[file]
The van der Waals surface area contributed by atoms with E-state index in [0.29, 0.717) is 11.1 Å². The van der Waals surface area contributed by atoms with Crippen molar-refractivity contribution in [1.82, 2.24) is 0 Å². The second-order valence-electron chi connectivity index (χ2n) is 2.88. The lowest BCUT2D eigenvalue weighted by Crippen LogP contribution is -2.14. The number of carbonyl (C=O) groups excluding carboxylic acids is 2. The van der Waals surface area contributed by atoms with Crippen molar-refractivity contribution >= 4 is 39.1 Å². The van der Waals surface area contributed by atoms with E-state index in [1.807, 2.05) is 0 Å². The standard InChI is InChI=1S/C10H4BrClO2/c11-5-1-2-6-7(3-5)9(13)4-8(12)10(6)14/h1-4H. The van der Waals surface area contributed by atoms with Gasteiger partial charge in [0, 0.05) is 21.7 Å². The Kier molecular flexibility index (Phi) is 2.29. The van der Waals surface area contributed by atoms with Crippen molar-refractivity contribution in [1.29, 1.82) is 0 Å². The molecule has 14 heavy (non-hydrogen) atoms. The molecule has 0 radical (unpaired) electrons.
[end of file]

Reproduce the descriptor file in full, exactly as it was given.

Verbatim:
The van der Waals surface area contributed by atoms with E-state index in [0.29, 0.717) is 11.1 Å². The van der Waals surface area contributed by atoms with Crippen molar-refractivity contribution in [1.82, 2.24) is 0 Å². The second-order valence-electron chi connectivity index (χ2n) is 2.88. The lowest BCUT2D eigenvalue weighted by Crippen LogP contribution is -2.14. The number of carbonyl (C=O) groups excluding carboxylic acids is 2. The van der Waals surface area contributed by atoms with Crippen molar-refractivity contribution >= 4 is 39.1 Å². The van der Waals surface area contributed by atoms with E-state index in [1.807, 2.05) is 0 Å². The standard InChI is InChI=1S/C10H4BrClO2/c11-5-1-2-6-7(3-5)9(13)4-8(12)10(6)14/h1-4H. The van der Waals surface area contributed by atoms with Gasteiger partial charge in [0, 0.05) is 21.7 Å². The Kier molecular flexibility index (Phi) is 2.29. The van der Waals surface area contributed by atoms with Crippen molar-refractivity contribution in [1.29, 1.82) is 0 Å². The molecule has 14 heavy (non-hydrogen) atoms. The molecule has 0 radical (unpaired) electrons.